Watched this again for the first time since I think 2008. I know a lot of people like it, but I can't stand this film. I don't mind a remake of any movie, but Zombie doesn't seem to have anything new to say. Meyers is given a backstory, but its not interesting. The chubby blonde kid in the first act does nothing to inform the chiseled monster in the third act. The characters are all so thoroughly unpleasant; miserable and angry. He's updated Carpenter's timeless, relatable teenagers to be mid-2000s jerks. The cinematography is bad, a bunch of shaky shots that last for 3 seconds.

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    Replies
    1. How do you feel about Halloween II?

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    2. I haven't seen it yet. I'm going to watch it for Slasher Day. I know Zombie had more control over the story in II so my hopes are a bit higher.

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  52. Jack's Back (1988)

    I miss '80s James Spader. I also miss '80s Cynthia Gibb.

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  53. Shocker (1989)

    Saw this underrated (IMO) Wes Craven in the theater when I was 12 and loved it.
    Rode my bike to Kmart a few days later and spent what was supposed to be my school lunch ticket money on the soundtrack cassette.
    Glad to see Scream Factory give it some love.
    Maybe it’s my nostalgia goggles, but it remains a fun movie that is now so amazingly ‘80s.

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  54. Night of the Demons (1988)

    Missed yestserdays so I thought I’d knock two out with one viewing. This one was not so great. It had a few solid moments (the creepy dance scene was great) and some good effects but not much else. I found every character unlikeable and every non horror scene was just boring. But hey at least there’s always tomorrow!

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  55. Robot Jox (1989)

    As a kid I always remember the trailer for this on VHS tapes but never got to see the movie, until now. Really good fun that could do with more Robot battles.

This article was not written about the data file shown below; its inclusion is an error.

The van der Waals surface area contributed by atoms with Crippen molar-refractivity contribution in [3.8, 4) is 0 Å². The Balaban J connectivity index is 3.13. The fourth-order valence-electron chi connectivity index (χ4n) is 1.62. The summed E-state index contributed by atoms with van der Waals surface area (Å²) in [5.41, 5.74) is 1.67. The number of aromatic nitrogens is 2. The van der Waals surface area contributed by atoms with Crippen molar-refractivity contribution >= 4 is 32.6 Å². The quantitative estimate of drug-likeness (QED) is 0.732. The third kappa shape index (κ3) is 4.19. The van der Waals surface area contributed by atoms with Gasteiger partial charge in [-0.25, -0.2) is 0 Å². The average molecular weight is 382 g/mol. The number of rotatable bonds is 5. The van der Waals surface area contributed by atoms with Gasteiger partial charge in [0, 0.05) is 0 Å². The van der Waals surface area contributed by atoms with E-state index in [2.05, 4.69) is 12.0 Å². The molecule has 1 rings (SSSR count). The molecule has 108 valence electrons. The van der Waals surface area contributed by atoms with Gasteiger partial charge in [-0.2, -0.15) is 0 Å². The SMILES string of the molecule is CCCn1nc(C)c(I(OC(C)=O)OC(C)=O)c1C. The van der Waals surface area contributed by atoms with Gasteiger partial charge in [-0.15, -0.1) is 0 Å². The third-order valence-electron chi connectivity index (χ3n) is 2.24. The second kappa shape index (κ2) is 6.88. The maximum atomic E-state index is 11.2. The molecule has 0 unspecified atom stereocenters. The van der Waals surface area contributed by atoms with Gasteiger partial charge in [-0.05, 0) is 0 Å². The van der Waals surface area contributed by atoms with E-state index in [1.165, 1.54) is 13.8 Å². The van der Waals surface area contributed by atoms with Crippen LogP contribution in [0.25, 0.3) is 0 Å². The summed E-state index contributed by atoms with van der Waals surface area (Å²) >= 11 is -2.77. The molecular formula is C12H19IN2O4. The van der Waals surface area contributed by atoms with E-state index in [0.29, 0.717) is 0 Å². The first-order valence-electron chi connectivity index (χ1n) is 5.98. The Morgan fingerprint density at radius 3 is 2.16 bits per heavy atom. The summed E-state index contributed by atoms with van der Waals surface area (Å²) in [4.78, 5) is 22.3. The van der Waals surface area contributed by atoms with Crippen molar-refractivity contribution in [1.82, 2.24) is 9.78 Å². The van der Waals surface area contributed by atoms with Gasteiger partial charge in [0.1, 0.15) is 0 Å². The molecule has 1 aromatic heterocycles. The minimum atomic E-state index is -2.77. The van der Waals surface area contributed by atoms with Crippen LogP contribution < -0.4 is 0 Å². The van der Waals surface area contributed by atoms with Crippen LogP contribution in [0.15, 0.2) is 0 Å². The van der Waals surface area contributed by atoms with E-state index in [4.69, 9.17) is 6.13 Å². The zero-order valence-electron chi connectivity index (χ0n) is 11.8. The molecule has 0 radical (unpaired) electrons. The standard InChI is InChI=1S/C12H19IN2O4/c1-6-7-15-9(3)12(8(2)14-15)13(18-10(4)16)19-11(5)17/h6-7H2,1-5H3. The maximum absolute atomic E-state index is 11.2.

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  56. The Dark Half (1993)

    I only ever saw Romero's dead movies and Creepshow until now. After seeing this I feel I have to rectify that as soon as possible. Good performances, great effects, some very neat imagery. George Stark was wonderfully awful and the sparrows thing was quite impressive, plus the whole "fighting your evil side" stuff always resonates with me. Really enjoyed this one!

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  58. Ghosthouse (1988)

    I think Leigh Whannell may be a fan. I can see bits of this in the Insidious films and The Conjuring, and that's pretty cool.

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  59. Body Bags (1993)

    Cool little anthology that is worth watching for two reasons (amongst others); the delightful little casting surprises in the first story...and Mark Hamill's INSANE performance in the last.

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  60. The House That Dripped Blood (1971)

    Interesting but not always successful horror anthology. I liked the Peter Cushing sequence the best, but... Duh. Always nice to see Ingrid Pitt popping up for a glorified cameo. Denholm Elliot plays a horror writer with a cool sweater collection...

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  61. Evilspeak (1981) - first watch

    My friends all said it was spam, but I KNEW it was Satan sending e-mail requests for unholy water.

    This movie is great! I had never heard of it, so thanks to Brent Petersen for posting the awesome looking poster on twitter.

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  62. The Burning (1981) - with F This Movie! commentary

    I’ve never had the nostalgia for 80s summer camp horror movies like a lot of people. Maybe it’s because I’m a bit younger (30), and so I missed the time when they were coming out AND I ignored them on cable since all the good parts were cut out, rendering them boring time slot fillers. I was always way more attracted to horror that was more visually enticing or had great stories to tell. Since seeing a ton of films in this sub-genre, uncut, I get where people’s love is rooted and can certainly appreciate people’s enthusiasm for this flavor of horror. It’s still not something I gravitate to.

    That said, I did enjoy watching this film again with the guys all goofing in the background. The Savini effects are great, the movie does look better than most in this sub-genre, and it’s fun to see such a disparate group of future stars in their teen years. The kills are slightly uninspired but definitely gruesome. The story is about what you would expect from this type of film; paint-by-numbers plot with no real twists, at least none that aren’t completely telegraphed for you. I agree with Patrick that one thing setting this film apart from it’s peers is that you aren’t completely annoyed by or hate ALL of the characters (just some). Overall, this film lacks the DIY/WTF/OMFG quality of gems like ‘Sleepaway Camp’, but it’s certainly better than most of the sub-genre, even eclipsing many of the weaker films in the Big Bad’s franchises simply by the virtue of possessing more competence in the filmmaking.